Tuesday, July 10, 2012

Handkerchief shower

We have several weddings occurring this summer and fall.
Four, to be exact, from May to October.

All are exciting and joyous occasions for families and friends to be together to celebrate the beginning of a couple's life together. We are honored to be included.

Since many of the couples have been on their own for several years and have even already purchased their own homes, it is a puzzle sometimes to think of gift ideas.

But, of course, they have solved that problem for you by registering at various department stores. All you have to do is check a store computer, print out their list, and get one of the items they have already selected, which includes everything from dishes and towels to hammers and grill tools. I can't help but think it takes some of the surprise element away, even it it is practical.

I tend to ignore these lists and get the couple something I would want for myself, or wish for as a gift for my home. Something they may not even have thought of, or something special that they wouldn't buy themselves. A lovely piece of porcelain, perhaps, or a set of cordial glasses. Maybe a relish dish and fork, something along that order.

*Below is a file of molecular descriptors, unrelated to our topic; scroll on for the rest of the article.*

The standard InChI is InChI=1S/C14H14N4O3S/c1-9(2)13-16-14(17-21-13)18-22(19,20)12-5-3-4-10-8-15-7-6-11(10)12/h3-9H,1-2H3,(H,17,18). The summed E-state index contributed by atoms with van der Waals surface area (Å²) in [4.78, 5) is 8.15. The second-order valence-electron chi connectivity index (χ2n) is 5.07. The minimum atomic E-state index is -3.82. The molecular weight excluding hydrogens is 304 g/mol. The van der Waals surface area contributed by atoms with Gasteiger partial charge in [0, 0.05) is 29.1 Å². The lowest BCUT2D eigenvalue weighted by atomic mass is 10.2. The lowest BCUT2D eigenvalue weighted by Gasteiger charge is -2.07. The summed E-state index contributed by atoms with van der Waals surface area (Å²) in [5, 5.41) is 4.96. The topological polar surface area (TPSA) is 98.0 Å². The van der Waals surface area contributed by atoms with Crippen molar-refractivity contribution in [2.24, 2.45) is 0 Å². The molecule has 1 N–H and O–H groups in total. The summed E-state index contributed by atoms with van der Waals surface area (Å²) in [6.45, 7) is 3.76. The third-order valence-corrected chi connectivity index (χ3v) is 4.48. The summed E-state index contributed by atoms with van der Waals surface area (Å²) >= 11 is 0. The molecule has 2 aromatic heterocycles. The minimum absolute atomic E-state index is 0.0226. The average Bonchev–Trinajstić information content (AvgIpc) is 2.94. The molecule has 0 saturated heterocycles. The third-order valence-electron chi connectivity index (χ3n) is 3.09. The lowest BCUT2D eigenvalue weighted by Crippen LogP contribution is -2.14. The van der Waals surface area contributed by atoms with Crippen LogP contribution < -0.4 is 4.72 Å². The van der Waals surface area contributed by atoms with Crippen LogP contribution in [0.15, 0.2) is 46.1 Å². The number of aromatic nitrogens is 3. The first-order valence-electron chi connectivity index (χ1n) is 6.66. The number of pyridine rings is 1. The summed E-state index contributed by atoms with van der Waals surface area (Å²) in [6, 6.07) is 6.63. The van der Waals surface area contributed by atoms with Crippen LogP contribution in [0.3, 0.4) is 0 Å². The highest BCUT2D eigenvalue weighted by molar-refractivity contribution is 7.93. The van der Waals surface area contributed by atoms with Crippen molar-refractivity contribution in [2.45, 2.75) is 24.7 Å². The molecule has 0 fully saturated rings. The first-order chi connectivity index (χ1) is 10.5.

Along with weddings come the bridal showers that precede the big event. Again, you refer to the department store computer registers. Which, as I said, I tend to ignore.

I learned something about showers held in my grandmother's day. While going through her bundles of cards and letters, tied together neatly with string, or kept in organized fashion in variety store paper bags, I came across the following invitation:

A handkerchief shower?  Really?

But, of course, in Grandma's day, women were never without handkerchiefs. From formal, hand-embroidered designs to crocheted edges to everyday stamped patterns, they wore them in their apron and dress pockets, carried them in their purses, or clutched them in their hand.

Always, always, a handkerchief. Precisely pressed, creased corners, perhaps even starched. Lace borders for special occasions, dime-store variety for everyday.

And so I can see where a handkerchief shower would be most valuable. After all, a woman would go through many of them from one washday to the next.

To me, the special part about it would be using the handkerchiefs knowing who they came from, that it was selected with care just for me, and wondering just which handkerchief I would carry today.

I, for one, would love to see this custom come back. How quaint and how special.

Think about it. Haven't we really lost something going through a department store with a computer list to see what isn't checked off? I think so.

Or perhaps I was just born in the wrong time.